Cannabis 101: Male VS. Female Plants For Yields?
What does a cannabis plant’s gender have to do with growing weed? Apparently, a lot! Knowing how to determine between male and female plants helps you succeed at cultivating and getting the best outcomes from your harvest. So it is not just enough that you pick the right artificial lighting to help your plants grow healthy and produce the best yields when cultivating cannabis indoors. Here are some of the things you need to know about weed gender and how it impacts cultivation.
What You Need to Know
1. If you are planting regular cannabis seeds, it is likely that only 50% will develop to grow buds. This is because only half of the seeds may be female cannabis plants which are the only ones capable of producing the crop you need.
2. To grow all-female plants, you may have to buy feminized cannabis seeds which are bred specifically to grow as female cannabis plants that produce smokable buds.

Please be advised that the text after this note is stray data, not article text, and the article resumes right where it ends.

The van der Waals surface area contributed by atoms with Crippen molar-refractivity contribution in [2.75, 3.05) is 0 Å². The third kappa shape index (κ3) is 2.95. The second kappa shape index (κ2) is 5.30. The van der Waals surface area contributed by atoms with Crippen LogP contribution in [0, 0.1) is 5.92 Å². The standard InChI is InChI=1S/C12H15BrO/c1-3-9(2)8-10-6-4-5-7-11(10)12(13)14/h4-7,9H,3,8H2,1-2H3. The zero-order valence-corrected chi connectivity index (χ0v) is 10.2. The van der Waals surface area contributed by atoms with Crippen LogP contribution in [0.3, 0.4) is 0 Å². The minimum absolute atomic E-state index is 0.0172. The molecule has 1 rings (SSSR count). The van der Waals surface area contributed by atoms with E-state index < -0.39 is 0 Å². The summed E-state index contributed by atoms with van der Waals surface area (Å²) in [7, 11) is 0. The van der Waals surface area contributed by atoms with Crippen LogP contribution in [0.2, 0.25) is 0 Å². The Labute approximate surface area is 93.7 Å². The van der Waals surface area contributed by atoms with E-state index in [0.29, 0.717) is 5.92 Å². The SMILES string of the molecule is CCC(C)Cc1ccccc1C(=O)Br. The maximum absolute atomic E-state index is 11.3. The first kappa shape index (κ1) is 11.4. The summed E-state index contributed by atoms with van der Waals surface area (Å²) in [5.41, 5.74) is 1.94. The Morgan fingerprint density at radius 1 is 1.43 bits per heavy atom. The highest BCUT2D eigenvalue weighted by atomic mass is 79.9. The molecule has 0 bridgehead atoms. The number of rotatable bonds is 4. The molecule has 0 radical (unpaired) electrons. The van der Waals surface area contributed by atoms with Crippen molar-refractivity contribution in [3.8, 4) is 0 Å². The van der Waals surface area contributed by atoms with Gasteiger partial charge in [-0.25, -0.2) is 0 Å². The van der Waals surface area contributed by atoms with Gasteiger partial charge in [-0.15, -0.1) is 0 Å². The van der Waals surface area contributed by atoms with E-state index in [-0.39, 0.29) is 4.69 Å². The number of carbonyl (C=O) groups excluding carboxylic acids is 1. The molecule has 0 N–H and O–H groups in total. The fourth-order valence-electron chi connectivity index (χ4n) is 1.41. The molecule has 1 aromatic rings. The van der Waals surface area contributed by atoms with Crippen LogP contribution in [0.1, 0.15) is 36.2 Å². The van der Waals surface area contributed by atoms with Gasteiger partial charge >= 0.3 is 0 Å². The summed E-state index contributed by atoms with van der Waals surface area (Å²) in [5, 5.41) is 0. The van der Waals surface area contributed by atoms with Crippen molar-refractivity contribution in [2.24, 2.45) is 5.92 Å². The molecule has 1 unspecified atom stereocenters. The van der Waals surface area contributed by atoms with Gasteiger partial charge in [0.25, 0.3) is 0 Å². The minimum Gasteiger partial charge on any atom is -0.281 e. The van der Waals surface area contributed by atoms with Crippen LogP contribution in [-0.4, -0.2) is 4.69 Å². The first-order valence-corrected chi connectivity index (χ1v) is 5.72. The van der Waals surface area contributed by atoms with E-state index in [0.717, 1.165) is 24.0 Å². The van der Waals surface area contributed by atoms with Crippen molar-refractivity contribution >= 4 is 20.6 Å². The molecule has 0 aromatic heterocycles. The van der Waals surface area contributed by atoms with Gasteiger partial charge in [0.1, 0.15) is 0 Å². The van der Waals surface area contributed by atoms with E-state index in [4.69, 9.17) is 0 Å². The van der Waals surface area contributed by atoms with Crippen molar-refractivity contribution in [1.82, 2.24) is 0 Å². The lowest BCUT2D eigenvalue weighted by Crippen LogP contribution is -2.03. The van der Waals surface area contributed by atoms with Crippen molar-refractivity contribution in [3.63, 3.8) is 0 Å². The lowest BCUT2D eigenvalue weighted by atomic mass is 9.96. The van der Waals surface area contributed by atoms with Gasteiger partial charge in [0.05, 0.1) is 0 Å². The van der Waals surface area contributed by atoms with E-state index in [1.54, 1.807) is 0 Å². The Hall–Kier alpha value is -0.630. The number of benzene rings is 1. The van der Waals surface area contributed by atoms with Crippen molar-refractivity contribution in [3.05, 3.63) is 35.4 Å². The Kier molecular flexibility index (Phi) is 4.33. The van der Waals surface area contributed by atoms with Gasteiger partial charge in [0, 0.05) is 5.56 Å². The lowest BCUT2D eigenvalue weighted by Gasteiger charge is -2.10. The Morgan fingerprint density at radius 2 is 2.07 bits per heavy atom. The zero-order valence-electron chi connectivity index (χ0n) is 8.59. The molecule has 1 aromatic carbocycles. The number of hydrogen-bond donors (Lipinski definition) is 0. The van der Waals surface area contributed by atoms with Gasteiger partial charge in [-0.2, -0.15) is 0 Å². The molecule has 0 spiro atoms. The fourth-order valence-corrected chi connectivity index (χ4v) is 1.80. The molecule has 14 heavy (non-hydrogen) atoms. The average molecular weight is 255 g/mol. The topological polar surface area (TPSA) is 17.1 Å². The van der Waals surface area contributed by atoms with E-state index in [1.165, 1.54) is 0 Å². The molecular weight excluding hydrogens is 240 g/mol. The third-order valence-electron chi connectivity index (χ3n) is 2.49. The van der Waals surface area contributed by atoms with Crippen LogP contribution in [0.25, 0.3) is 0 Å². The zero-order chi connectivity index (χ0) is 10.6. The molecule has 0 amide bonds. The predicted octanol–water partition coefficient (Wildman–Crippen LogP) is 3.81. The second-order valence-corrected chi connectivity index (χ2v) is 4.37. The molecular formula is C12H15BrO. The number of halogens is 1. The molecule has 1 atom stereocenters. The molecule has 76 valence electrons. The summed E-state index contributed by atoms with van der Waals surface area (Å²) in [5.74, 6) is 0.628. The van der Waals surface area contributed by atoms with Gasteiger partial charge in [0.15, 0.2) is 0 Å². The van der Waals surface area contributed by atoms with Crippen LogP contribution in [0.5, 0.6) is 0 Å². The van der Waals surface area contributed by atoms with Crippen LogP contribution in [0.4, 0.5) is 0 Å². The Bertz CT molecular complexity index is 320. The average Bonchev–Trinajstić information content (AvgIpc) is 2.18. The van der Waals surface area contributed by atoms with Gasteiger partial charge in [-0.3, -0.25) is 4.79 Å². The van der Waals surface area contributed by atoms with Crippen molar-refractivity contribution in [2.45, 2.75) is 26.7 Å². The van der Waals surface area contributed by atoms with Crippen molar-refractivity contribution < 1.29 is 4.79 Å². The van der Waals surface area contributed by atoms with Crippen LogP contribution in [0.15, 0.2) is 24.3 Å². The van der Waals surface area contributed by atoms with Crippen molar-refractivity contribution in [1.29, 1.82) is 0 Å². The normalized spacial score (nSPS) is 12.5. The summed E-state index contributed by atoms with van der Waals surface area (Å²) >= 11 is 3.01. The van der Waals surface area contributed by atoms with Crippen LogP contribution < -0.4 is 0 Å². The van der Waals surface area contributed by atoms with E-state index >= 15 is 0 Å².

3. Male plants produce pollens that are good for breeding. But you do not want them growing alongside your female cannabis longer than they have to. The last thing you need is for the males to pollinate the female plants which will lead to the production of seeds instead of the THC that you need from the buds.
4. Sexing or determining plant gender as early as you can give you plenty of time to transfer or remove the male plants from the grow room to prevent pollination.
5. You can get hints of the plant’s gender during the pre-flowering stage which begins at around six weeks.
6. During the flowering stage, the pollen sacs of the male cannabis plants open and pollen can easily spread in your grow room. You need to make sure that your female plants are well-protected from this.
7. Factors like stress may cause hermaphroditism in cannabis plants which result to the development of both male and female characteristics. Some plants may initially start to grow the pear-shaped growth with white hairs of female plants but will grow pollen sacs later on.
What To Look For
1. Take a look at the parts where the main stem and leaf stems are joined. Check for any pear-shaped growth that may be starting to develop pistils or what look like white hairs. If you see this, that means the plant is female.
2. Male plants produce the same ball or pear-shaped growth where leaf stems join the main stem. But you can easily set them apart from females by their lack of pistils.